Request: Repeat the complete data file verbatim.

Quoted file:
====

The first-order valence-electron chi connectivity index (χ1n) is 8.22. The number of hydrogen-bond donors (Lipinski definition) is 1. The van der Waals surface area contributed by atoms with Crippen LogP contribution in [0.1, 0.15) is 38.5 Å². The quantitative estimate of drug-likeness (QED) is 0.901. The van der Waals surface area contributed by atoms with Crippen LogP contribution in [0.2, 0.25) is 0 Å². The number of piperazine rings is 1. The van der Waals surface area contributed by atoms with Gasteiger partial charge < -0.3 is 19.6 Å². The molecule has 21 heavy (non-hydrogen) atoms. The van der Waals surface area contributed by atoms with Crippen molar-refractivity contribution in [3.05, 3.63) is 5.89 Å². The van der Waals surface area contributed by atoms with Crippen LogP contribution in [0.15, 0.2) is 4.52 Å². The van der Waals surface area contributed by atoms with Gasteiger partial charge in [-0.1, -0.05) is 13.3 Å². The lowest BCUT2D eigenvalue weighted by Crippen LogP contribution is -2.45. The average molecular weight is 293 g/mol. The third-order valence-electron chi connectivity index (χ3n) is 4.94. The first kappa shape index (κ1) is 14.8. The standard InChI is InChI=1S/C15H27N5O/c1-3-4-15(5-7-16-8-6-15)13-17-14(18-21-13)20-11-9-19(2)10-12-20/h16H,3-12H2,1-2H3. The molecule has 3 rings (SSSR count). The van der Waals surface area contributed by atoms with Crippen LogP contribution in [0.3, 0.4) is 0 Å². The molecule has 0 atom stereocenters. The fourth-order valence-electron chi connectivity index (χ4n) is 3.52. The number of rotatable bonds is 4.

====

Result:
The first-order valence-electron chi connectivity index (χ1n) is 8.22. The number of hydrogen-bond donors (Lipinski definition) is 1. The van der Waals surface area contributed by atoms with Crippen LogP contribution in [0.1, 0.15) is 38.5 Å². The quantitative estimate of drug-likeness (QED) is 0.901. The van der Waals surface area contributed by atoms with Crippen LogP contribution in [0.2, 0.25) is 0 Å². The number of piperazine rings is 1. The van der Waals surface area contributed by atoms with Gasteiger partial charge < -0.3 is 19.6 Å². The molecule has 21 heavy (non-hydrogen) atoms. The van der Waals surface area contributed by atoms with Crippen molar-refractivity contribution in [3.05, 3.63) is 5.89 Å². The van der Waals surface area contributed by atoms with Crippen LogP contribution in [0.15, 0.2) is 4.52 Å². The van der Waals surface area contributed by atoms with Gasteiger partial charge in [-0.1, -0.05) is 13.3 Å². The lowest BCUT2D eigenvalue weighted by Crippen LogP contribution is -2.45. The average molecular weight is 293 g/mol. The third-order valence-electron chi connectivity index (χ3n) is 4.94. The first kappa shape index (κ1) is 14.8. The standard InChI is InChI=1S/C15H27N5O/c1-3-4-15(5-7-16-8-6-15)13-17-14(18-21-13)20-11-9-19(2)10-12-20/h16H,3-12H2,1-2H3. The molecule has 3 rings (SSSR count). The van der Waals surface area contributed by atoms with Crippen LogP contribution in [0.3, 0.4) is 0 Å². The molecule has 0 atom stereocenters. The fourth-order valence-electron chi connectivity index (χ4n) is 3.52. The number of rotatable bonds is 4.